The Maricopa County Assessor has been in the news because he has been indicted for allegedly running an illegal adoption business. I don’t have an opinion on the merits of the charges against him. I can tell you that his alleged crimes have nothing to do with the office to which he was elected. In fact, he was allegedly running the business before he was elected.
What is function of the office to which he was elected, county assessor? The function of the county assessor is to determine the value of all property in the county for tax purposes. That’s essentially it.
Why would someone who is running an allegedly illegal and lucrative business that has nothing to do with property run for the job of county assessor? I have no idea.
At what point does government red tape become so onerous that it amounts to a taking of private property for which the property owner must be compensated under the Fifth Amendment? That has been a much-discussed question for some time now. I know that some people say the answer is never, but there are indications that the courts may be heading in the other direction.
Two recent cases are illustrative. One is a decision that allows local governments to be sued in state court when a property owner claims that regulations amount to a taking. The other is a California case involving the imposition of historical review requirements after the property owner was allowed to demolish the purportedly historic building on his property.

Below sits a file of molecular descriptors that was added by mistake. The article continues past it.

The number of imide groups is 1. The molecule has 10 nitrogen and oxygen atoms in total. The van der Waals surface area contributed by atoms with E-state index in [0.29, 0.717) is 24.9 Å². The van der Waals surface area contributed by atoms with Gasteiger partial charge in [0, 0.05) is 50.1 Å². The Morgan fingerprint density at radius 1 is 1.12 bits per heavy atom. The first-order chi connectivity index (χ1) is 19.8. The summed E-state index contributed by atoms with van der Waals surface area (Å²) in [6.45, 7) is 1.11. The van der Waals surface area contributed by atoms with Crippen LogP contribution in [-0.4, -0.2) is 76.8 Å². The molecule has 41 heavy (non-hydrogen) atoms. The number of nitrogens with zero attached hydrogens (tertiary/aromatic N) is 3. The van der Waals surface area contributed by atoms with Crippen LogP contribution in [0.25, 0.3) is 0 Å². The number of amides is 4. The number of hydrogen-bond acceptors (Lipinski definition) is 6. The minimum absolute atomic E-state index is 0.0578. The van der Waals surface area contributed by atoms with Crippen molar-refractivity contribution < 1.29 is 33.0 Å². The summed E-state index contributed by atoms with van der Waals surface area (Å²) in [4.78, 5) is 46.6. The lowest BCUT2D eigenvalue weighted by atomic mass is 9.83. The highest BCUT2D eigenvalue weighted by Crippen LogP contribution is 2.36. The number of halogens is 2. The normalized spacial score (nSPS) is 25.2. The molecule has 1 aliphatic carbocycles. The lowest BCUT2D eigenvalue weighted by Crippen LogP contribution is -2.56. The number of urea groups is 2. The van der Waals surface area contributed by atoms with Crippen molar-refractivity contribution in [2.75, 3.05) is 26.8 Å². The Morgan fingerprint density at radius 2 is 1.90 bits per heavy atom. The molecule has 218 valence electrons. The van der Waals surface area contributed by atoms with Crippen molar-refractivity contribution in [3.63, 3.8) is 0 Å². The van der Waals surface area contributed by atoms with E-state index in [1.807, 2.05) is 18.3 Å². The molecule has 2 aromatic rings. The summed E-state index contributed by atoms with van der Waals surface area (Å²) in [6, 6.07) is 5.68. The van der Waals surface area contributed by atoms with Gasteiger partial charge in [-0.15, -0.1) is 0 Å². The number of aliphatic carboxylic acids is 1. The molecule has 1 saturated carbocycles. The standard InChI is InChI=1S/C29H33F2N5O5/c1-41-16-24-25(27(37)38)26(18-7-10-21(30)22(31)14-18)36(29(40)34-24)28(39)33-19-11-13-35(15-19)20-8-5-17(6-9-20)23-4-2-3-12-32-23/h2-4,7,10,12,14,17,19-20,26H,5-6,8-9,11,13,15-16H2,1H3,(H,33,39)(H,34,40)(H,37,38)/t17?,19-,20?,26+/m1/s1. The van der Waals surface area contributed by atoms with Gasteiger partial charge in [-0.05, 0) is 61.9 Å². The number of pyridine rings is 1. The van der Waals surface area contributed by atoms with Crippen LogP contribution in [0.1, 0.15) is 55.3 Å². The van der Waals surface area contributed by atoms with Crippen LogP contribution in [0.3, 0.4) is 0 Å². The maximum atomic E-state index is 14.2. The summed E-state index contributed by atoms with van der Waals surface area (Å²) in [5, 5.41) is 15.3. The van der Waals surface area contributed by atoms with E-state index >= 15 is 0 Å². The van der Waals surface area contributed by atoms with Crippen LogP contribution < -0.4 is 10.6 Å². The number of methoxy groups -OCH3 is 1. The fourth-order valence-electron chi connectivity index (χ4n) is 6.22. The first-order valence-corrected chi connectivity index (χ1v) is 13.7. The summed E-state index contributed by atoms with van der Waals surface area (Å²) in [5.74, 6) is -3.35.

At least one blogger, and a number of commenters on the blog where he posts, think that historic preservation of private property should be the sole province of the property owner.
That viewpoint is consistent with consistent with the more general opinion I have expressed about building aesthetics: if it’s private property, and there weren’t any rules in place regulating the building’s appearance when the owner bought it, then the owner I should be able to do pretty much whatever he or she wants to the appearance of the building.
It has huge emojis painted on it! What a great idea. I’m surprised that I haven’t heard of that particular form of expression being painted on a house before. The neighbors are angry, but based on the many similar situations I have written about, I think the emoji house owner is likely to win the argument over whether or not the city can tell her, no emojis on your house, just as she would if the city told the owner that she can’t paint her house purple.
I would have linked directly to the newspaper article, but the link in the blog where I saw this story didn’t work, so I’m just giving you the link to that blog.
The question is, what happens to a one-foot wide strip of property that remained in the ownership of the builder after construction of two attached houses on two lots on either side of the one-foot wide strip?
Pro tip: don’t buy the one-foot wide strip at the tax lien sale. Buyer beware.
NOW IT IS DEFINITELY A REGULAR SERIES: WHAT DO YOU MEAN, I CAN’T PLANT VEGETABLES ON MY OWN PROPERTY (IN THE FRONT YARD)?
Lowering the Bar spotted this example of government trying to control what citizens can do on private property. I think I have heard of “no gardens in the front yard because they are unsightly” rules before, but as long as there are busybodies in a position to make rules, there will be rules that say you can’t [fill in the blank], no matter how innocuous [fill in the blank] is, on you own property.